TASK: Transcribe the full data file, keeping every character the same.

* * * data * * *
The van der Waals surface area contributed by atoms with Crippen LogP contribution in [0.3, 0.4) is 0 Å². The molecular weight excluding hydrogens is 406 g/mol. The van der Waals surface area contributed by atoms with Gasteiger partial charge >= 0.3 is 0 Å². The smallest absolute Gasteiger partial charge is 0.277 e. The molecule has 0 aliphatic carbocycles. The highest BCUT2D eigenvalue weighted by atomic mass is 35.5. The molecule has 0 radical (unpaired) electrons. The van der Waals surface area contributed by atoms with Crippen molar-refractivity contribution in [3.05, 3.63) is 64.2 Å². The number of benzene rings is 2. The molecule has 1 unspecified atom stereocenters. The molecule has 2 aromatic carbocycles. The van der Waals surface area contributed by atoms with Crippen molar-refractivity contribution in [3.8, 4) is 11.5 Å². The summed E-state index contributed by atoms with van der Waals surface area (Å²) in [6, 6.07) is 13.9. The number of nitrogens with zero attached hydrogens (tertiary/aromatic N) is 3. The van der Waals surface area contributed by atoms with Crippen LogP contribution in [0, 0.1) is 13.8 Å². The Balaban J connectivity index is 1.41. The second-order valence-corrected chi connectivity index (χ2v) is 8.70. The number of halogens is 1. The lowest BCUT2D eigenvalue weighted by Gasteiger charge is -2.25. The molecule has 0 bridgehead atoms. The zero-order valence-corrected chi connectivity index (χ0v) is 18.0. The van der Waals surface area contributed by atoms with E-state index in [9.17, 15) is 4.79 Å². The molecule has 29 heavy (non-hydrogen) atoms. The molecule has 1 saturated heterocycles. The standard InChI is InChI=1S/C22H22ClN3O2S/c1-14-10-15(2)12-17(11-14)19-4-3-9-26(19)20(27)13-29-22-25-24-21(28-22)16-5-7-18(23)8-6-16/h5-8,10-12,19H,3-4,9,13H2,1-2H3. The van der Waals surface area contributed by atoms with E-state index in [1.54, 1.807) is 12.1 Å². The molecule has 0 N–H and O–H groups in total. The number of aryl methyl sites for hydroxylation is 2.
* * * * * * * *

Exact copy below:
The van der Waals surface area contributed by atoms with Crippen LogP contribution in [0.3, 0.4) is 0 Å². The molecular weight excluding hydrogens is 406 g/mol. The van der Waals surface area contributed by atoms with Gasteiger partial charge >= 0.3 is 0 Å². The smallest absolute Gasteiger partial charge is 0.277 e. The molecule has 0 aliphatic carbocycles. The highest BCUT2D eigenvalue weighted by atomic mass is 35.5. The molecule has 0 radical (unpaired) electrons. The van der Waals surface area contributed by atoms with Crippen molar-refractivity contribution in [3.05, 3.63) is 64.2 Å². The number of benzene rings is 2. The molecule has 1 unspecified atom stereocenters. The molecule has 2 aromatic carbocycles. The van der Waals surface area contributed by atoms with Crippen molar-refractivity contribution in [3.8, 4) is 11.5 Å². The summed E-state index contributed by atoms with van der Waals surface area (Å²) in [6, 6.07) is 13.9. The number of nitrogens with zero attached hydrogens (tertiary/aromatic N) is 3. The van der Waals surface area contributed by atoms with Crippen LogP contribution in [0, 0.1) is 13.8 Å². The Balaban J connectivity index is 1.41. The second-order valence-corrected chi connectivity index (χ2v) is 8.70. The number of halogens is 1. The lowest BCUT2D eigenvalue weighted by Gasteiger charge is -2.25. The molecule has 0 bridgehead atoms. The zero-order valence-corrected chi connectivity index (χ0v) is 18.0. The van der Waals surface area contributed by atoms with E-state index in [9.17, 15) is 4.79 Å². The molecule has 29 heavy (non-hydrogen) atoms. The molecule has 1 saturated heterocycles. The standard InChI is InChI=1S/C22H22ClN3O2S/c1-14-10-15(2)12-17(11-14)19-4-3-9-26(19)20(27)13-29-22-25-24-21(28-22)16-5-7-18(23)8-6-16/h5-8,10-12,19H,3-4,9,13H2,1-2H3. The van der Waals surface area contributed by atoms with E-state index in [1.54, 1.807) is 12.1 Å². The molecule has 0 N–H and O–H groups in total. The number of aryl methyl sites for hydroxylation is 2.